They’re Making a Difference to Gain Brains in the Mahoning Valley

YOUNGSTOWN, Ohio – In the nearly two years since The Business Journal launched our Brain Gain advocacy program, Brain GAINS are visible across the workforce development and entrepreneurship ecosystems.

We’re seeing more collaboration, more access to earn-while-you-learn training programs, more visibility for in-demand careers.

Throughout the region, the notion that our best and brightest must leave to find their future is being transformed by organizations and individuals through direct action, optimism and local opportunities.

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Partnerships Provide Insights for Local Trades

A “shotgun approach” to recruiting – including more social media and web-based efforts – is helping the building trades connect with more students, including those as young as sixth grade, says Gary Hartman, services director with The Builders Association of Eastern Ohio & Western Pennsylvania.

“We know attrition is going to be high over the next 10 years,” Hartman says. “That’s where playing the long game hopefully works out to keep those jobs filled.”

Partnering with educational service centers in Mahoning, Trumbull and Columbiana counties provided The Builders insight into students’ interest and how to reach them, he says.

“We found out very quickly that there’s a lot of concern about college debt. That was at the forefront of students between the ages of 16 and 18,” he says.

And while benefits such as retirement and health care plans aren’t as important to students now, job stability and career advancement are, he says. This feedback helped The Builders adapt its messaging to students.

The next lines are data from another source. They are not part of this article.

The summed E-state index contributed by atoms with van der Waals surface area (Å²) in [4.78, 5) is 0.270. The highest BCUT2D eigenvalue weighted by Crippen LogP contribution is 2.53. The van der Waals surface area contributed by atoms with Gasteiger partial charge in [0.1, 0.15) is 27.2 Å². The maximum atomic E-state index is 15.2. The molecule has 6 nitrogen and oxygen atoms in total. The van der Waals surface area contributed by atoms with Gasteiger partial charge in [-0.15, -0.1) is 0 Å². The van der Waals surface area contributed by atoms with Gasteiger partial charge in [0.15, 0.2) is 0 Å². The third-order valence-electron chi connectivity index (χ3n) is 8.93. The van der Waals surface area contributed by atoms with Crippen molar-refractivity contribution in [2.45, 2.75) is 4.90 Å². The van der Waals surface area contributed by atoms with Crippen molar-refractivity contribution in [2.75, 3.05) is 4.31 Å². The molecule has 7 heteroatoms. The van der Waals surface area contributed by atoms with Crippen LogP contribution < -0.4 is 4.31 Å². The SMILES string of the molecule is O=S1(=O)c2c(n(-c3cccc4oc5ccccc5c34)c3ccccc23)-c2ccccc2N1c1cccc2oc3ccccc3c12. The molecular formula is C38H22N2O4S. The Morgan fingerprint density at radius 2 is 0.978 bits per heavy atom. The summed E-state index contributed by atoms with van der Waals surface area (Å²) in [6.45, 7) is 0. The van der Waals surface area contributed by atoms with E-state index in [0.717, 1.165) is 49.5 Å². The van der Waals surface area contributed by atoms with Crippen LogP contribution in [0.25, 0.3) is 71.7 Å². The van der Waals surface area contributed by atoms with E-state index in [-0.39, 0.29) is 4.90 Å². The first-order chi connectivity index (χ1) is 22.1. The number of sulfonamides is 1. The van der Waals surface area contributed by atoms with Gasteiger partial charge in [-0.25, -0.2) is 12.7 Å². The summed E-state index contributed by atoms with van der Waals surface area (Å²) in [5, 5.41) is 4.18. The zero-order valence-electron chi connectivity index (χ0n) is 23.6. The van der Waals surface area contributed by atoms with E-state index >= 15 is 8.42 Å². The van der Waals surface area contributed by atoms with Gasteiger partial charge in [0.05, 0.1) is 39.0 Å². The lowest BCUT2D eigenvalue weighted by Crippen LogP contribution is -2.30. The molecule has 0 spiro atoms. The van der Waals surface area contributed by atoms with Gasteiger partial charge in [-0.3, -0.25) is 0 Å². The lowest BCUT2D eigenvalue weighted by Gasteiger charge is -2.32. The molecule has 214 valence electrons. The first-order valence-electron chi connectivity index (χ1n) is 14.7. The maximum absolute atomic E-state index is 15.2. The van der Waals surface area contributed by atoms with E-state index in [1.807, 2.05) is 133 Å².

These efforts coincided with the launch of The Business Journal’s Brain Gain initiative in late 2019, according to Hartman. Feedback gained from student roundtable discussions with The Business Journal before the pandemic reinforced much of what The Builders was doing.

“It’s hard, when something works for so long and it stops working, to leave the core way of doing things and look for alternatives,” Hartman says. “[Brain Gain] was good at reaffirming that we need to look outside the box.”

Fall Enrollment Looks Promising at CCCTC

Enrollment for the fall 2021 semester looks promising at the  Columbiana County Career and Technical Center. The school has more than 250 new applicants for junior level programs, says director and assistant superintendent Jeremy Corbisello. 

“This is on par with trend numbers even though we are in a pandemic,” he says.

Welding, cosmetology, interactive multimedia and veterinarian tech programs are at capacity with 218 returning seniors, Corbisello says. CCCTC isn’t adding any new programs this fall.

The center’s Welding and Fabrication program is at capacity and more than 90% of students in its Precision Machining and Manufacturing program have earned National Institute of MetalWorking Skills credentials.

“Students in both of these programs have participated in pre-apprenticeships, apprenticeships and landed successful employment,” Corbisello says. “The adult machining program continues to provide training for local businesses including Butech Bliss, PHD Manufacturing Inc. and Compco.”